Without Asking

Moving forward, various directions and issues are being considered, according to Friends board member and New Cumberland resident Jennifer Zaborney.

First, the group is comparing bids and plans to improve the concessions area and remove the first few rows of the theater’s 450 seats to construct a small stage. A few minor repairs are also needed. Otherwise, the building has been deemed sound.

“A lot of thought is being put into the space and making it multipurpose,” said Zaborney, who notes that she and her husband had their first date at the West Shore Theatre.

Financially, Zaborney and Morrow said that the group is studying sustainability models, which would include revenue from movie ticket sales, venue rental fees, fundraisers, donations and corporate sponsorships.

To date, the group has received about $12,000 in community donations—“without really even asking,” Morrow said. Profits from an August fundraiser added another $15,000.

Morrow said the group, operating under the nonprofit financial umbrella of the Harrisburg-based Foundation for Enhancing Communities, may seek its own nonprofit status at a later date. They need to raise roughly $44,000 in operating costs annually, which would cover taxes, utilities and rent, he said. The group has identified potential donors to underwrite new projection equipment, estimated at $80,000.

The outpouring of community support, including knowledgeable volunteers, has helped contain costs, Morrow said. In addition to Horn’s volunteer consulting, an architect is donating services for the theater’s improvements. Retired founding director of the Whitaker Center, Tom Stone, is lending a hand, along with many others.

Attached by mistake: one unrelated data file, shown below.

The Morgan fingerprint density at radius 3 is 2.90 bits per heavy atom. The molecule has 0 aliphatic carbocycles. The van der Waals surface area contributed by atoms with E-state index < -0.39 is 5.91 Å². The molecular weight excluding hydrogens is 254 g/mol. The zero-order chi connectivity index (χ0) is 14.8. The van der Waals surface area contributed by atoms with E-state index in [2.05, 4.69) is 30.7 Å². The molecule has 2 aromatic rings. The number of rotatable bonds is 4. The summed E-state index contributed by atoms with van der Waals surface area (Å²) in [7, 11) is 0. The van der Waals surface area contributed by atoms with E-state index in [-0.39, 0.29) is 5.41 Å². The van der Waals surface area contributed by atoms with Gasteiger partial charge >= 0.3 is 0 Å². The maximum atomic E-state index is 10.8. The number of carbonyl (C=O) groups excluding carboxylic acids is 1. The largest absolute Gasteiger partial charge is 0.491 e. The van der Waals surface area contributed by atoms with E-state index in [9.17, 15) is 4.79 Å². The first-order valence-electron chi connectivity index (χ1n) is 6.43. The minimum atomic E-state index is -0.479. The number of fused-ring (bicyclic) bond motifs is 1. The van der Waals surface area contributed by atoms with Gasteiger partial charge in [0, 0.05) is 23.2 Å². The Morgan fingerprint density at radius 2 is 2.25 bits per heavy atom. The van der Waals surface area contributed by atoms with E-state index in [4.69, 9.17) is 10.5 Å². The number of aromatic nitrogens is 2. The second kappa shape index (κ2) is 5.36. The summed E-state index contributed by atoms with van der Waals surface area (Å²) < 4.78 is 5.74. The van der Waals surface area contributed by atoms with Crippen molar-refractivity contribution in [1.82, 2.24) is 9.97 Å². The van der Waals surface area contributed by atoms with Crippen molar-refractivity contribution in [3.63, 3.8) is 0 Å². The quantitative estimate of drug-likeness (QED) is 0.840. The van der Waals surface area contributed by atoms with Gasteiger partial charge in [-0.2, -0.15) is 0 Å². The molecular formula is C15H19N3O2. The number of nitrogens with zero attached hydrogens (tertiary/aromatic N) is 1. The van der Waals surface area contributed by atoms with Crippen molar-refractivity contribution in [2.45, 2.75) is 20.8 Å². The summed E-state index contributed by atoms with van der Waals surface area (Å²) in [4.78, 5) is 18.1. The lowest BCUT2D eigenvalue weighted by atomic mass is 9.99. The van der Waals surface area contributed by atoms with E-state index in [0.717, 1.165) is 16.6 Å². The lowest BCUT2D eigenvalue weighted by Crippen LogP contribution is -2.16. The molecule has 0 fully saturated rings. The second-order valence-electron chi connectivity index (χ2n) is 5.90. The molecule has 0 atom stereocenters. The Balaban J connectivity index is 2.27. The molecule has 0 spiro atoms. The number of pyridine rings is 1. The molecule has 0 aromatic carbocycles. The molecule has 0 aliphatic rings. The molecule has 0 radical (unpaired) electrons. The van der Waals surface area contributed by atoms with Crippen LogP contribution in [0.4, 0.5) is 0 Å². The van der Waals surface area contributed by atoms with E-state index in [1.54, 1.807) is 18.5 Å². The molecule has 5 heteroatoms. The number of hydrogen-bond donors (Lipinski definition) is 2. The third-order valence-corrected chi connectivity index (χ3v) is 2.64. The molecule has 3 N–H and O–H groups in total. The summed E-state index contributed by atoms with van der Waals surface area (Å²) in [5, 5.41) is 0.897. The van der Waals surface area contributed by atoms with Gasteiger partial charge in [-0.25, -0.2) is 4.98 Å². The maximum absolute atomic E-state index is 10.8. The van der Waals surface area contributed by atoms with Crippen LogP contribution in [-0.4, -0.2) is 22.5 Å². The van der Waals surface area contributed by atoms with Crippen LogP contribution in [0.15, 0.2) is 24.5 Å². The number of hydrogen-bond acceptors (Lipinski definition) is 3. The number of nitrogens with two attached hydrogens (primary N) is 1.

Community Connection

What’s going to happen as a result of all this community support, fact-finding and planning?

Morrow said that the theater will begin showing films this holiday season, with evening movies available on a regular basis in 2019. The Friends group envisions implementing community ideas for classic movies, film series, independent movies, family-friendly films, student-produced films and more. Eventually, the group hopes to hire someone to manage the theater’s calendar and bookings.

Morrow said that memories are motivating him on.

“In 1948, my father [who is now 82] went door to door delivering lists of movies that would play that evening,” he said. “He got paid by receiving free tickets to the matinees. He remembers going to the theater during World War II and the Korean War to watch war clips. The theater was the community’s connection to the war.”

It still holds the key to community connection, he said.

“When I was mayor of Camp Hill, nearly every meeting began with someone [lamenting] the loss of the downtown theater [the former Hill Theatre],” Morrow said. “I don’t want that same thing to happen to New Cumberland.”

The West Shore Theatre is located at 317 Bridge St., New Cumberland. To volunteer, donate or stay in the loop, join the Facebook group, “Friends of the West Shore Theatre.”